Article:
BY CHRIS KINSLER
The Journal editorial
Government budget writers often point to fixed costs as one reason they cannot reduce spending. To an extent, they have a point.
Here in West Virginia, there are several examples of untouchable line items in the budget. Funding for the state-federal Medicaid program cannot be reduced easily, for example.
But it appears Gov. Jim Justice may be treating state government employment as a fixed cost.
His budget proposal for the coming year specifies funding for the equivalent of 41,755.61 full-time state employees. That does not count public school teachers and service personnel, by the way. Technically, they are listed as county employees.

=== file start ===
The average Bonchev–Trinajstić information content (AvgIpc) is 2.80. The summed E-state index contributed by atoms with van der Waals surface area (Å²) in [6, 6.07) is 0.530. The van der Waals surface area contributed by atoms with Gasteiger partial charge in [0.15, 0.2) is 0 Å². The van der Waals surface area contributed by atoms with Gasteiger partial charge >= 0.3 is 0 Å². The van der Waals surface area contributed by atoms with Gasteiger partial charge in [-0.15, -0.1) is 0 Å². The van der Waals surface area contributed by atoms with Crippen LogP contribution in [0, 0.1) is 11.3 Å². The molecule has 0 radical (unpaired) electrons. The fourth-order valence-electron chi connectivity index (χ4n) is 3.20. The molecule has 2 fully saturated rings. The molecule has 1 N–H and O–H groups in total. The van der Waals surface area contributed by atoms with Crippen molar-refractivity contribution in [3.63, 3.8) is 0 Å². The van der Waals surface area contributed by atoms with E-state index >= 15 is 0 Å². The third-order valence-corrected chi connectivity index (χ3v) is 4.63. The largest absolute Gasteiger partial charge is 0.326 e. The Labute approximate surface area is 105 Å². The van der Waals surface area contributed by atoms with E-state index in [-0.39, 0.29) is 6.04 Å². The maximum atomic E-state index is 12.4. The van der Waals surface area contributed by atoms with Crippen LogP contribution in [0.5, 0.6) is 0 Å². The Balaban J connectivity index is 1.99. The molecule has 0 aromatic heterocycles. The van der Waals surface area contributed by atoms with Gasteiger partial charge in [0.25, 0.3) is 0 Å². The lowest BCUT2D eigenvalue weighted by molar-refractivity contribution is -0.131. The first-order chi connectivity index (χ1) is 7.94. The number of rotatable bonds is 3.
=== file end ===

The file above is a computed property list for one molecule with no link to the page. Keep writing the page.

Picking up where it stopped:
Compare Justice’s plan to fiscal 2016, which ended June 30 of that year. The budget then included 41,883.86 full-time equivalents. Justice’s plan is for just three-tenths of 1 percent fewer people.
Or look at the current year’s budget, which included money for 42,144.42 FTEs. Justice’s payroll is less than 1 percent lower than that, and does not reflect people laid off this year due to midyear spending cuts.
Many businesses in the Mountain State have had to tighten their belts during recent years, paring back employment by far more than Justice proposes — while maintaining pre-cut levels of production or service.
Why can’t state government do more with less, too?
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